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Mt Kooyoora

Karen making her way up through the open woodland to the summit of Mt Kooyoora

One of the 36 walks we are featuring in our soon to be released Daywalks Around Victoria will be a traverse across the summit ridge of Mt Kooyoora, the most northerly mountain in the central Victorian goldfields area. Mt Kooyoora State Park is a real gem and is located 220km northwest of Melbourne, about 35min drive from Bendigo. The walk we are covering leaves White Swan Mine and climbs to the summit of Mt Kooyoora itself. The walk then continues along the West Ridge to Mount Kooyoora Track and returns along quiet vehicle tracks back to the carpark. This 10km circuit involves some off trail walking but it is very easy to navigate. Mt Kooyoora and its exposed ridge is covered with lots of granite outcrops, slabs and boulders and offers the best views in the region. A great walk to do in Autumn, winter or spring.

Mt Kooyoora and its north-facing granite slabs are an imposing sight.


Glenn walking along the West Ridge in a park-like setting.
There are lots of attractive old yellow box in the park.
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Lerderderg Gorge Flood Damage

Lerderderg River

Karen and I completed a walk last weekend in Lerderderg State Park linking Short Cut Track, Trout Track and Clear Water Creek / Ambler Lane. We finished the walk along a short stretch of the Lerderderg River back to O’Briens Crossing. It was an excellent outing and will almost certainly be included in our forthcoming new walking guide to Melbourne’s Western Gorges (the Brisbane Ranges, Werribee and Lerderderg State Parks). What really amazed us was the amount of flood damage and debris along the river.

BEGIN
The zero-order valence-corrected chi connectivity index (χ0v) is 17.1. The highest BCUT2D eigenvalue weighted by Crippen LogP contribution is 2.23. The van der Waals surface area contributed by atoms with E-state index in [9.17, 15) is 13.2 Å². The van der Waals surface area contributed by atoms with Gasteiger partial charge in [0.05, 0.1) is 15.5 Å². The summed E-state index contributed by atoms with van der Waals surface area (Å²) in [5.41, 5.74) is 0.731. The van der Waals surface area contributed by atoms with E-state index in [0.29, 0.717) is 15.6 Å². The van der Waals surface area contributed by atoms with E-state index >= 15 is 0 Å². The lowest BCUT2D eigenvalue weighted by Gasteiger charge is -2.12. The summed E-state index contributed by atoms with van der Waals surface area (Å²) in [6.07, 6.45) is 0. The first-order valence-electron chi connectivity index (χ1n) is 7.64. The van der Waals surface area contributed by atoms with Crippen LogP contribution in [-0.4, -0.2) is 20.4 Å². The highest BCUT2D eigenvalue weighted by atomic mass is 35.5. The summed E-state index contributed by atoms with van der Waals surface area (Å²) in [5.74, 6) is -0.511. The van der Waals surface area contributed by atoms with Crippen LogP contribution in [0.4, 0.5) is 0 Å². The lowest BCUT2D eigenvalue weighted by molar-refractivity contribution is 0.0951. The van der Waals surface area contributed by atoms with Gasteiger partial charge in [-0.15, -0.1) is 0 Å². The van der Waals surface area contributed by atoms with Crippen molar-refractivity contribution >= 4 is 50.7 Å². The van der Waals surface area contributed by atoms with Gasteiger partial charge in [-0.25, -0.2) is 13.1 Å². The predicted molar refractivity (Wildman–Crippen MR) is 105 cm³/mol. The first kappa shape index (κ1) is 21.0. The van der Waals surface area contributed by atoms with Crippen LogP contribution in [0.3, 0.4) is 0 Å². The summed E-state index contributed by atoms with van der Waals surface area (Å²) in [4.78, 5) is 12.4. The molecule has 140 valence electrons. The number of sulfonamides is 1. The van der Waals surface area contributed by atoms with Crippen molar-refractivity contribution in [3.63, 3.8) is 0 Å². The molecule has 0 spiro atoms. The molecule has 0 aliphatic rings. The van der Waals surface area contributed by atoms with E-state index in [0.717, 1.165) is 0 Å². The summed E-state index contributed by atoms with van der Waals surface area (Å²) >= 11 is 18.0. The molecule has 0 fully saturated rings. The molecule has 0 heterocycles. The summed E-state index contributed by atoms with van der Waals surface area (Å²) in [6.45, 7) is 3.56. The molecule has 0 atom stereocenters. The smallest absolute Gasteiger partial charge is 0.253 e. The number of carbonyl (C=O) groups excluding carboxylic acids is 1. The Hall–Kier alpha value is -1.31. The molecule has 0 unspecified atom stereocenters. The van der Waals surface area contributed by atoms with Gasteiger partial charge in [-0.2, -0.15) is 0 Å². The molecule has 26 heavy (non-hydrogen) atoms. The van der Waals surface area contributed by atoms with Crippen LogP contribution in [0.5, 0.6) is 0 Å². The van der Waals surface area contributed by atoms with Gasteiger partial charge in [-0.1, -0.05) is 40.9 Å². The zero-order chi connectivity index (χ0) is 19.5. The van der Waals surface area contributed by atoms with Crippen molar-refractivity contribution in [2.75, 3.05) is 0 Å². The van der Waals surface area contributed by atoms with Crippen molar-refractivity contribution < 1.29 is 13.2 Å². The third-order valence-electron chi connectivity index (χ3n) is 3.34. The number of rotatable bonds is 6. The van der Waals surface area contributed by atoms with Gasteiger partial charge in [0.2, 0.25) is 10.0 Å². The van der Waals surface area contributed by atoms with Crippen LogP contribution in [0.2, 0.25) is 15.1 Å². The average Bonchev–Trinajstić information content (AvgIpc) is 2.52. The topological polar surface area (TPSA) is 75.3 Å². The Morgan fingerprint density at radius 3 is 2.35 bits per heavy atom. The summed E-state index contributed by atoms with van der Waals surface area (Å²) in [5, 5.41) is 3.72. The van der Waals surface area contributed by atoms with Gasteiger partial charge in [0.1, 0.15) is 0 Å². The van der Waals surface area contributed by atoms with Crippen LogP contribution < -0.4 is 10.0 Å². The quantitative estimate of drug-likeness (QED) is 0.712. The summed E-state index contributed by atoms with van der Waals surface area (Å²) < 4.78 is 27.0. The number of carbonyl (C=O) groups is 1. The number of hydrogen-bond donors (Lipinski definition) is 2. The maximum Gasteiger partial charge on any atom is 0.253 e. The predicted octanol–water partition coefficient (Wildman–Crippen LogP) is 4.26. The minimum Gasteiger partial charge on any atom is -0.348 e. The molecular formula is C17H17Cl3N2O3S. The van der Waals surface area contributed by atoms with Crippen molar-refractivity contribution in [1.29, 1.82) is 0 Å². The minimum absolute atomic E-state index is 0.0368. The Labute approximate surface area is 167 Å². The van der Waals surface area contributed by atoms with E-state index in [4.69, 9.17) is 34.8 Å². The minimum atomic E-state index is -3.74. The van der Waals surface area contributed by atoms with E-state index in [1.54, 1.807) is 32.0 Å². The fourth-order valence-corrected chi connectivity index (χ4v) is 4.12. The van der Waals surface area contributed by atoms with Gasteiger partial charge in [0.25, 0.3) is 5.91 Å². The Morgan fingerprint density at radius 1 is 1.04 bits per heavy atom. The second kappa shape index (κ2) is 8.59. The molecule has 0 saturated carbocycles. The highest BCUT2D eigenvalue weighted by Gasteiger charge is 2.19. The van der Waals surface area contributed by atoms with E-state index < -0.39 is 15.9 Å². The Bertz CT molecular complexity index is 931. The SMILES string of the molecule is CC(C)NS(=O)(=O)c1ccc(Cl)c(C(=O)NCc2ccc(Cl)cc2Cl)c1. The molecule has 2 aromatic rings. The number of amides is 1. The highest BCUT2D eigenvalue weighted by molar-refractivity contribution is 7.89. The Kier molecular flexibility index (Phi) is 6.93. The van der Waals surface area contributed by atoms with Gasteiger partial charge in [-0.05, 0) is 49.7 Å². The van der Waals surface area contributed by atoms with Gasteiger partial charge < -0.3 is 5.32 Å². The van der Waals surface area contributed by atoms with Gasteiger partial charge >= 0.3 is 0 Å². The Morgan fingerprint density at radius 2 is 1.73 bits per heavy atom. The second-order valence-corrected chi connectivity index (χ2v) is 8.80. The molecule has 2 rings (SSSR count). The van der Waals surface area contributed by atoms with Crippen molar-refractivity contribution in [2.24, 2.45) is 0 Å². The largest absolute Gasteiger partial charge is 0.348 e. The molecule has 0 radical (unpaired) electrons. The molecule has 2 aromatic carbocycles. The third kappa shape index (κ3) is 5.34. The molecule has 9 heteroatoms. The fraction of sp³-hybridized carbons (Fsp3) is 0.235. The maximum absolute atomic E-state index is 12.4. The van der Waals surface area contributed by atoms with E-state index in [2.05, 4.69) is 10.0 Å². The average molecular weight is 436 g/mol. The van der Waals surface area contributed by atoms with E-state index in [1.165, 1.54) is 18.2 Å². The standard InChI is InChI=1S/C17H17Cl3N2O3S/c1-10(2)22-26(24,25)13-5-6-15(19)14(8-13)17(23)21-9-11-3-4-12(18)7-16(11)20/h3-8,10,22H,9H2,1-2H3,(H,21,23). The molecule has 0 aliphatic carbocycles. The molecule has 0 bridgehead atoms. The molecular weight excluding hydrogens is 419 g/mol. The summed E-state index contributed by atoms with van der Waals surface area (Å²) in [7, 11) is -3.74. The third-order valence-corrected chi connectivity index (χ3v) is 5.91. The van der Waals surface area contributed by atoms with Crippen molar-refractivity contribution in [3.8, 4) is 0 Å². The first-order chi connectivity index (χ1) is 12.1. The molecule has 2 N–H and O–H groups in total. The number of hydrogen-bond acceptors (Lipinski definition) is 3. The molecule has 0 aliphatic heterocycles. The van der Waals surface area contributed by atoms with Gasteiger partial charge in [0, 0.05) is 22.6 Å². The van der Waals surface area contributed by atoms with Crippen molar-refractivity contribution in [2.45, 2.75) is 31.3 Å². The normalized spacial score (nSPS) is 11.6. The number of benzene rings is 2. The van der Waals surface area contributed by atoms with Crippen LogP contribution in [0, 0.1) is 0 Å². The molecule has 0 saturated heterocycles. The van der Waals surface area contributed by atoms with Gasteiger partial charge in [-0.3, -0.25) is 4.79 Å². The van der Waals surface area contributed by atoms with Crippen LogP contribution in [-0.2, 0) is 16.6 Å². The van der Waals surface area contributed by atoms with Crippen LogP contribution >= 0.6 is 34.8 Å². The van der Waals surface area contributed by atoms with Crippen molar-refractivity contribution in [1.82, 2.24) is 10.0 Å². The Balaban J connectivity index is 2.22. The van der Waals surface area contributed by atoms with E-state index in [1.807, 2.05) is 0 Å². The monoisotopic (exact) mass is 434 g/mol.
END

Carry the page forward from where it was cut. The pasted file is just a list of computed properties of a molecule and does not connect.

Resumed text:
The section of trail I’m talking about runs along the Lerderderg River from the Tunnel to O’Briens Crossing. In the past this was definitely one of the most enjoyable short walks in the park as it had wonderful river views combined with rugged cliffs, stands of tall manna gum and plenty of gold history along the water race. Over the last 10 years this trail fell into major disrepair and parts of it were downright dangerous (particularly in wet weather). What I’m hoping is that Parks Victoria will now re-look at this trail (starting along Byers Back Track) and make it one of the key circuit walks in the park. It will take a bit of work and lots of flood debris will need to be cleared but there is no doubt that this trail could be the showcase walk in the Lerderderg State Park. Interpretation signs could also be installed. Right now the walk is closed and with good reason. You can’t even see the trail in places as it is buried under piles of timber. I just hope that Parks Victoria allocate the necessary funds and rebuild what could be one of the best trails near to Melbourne.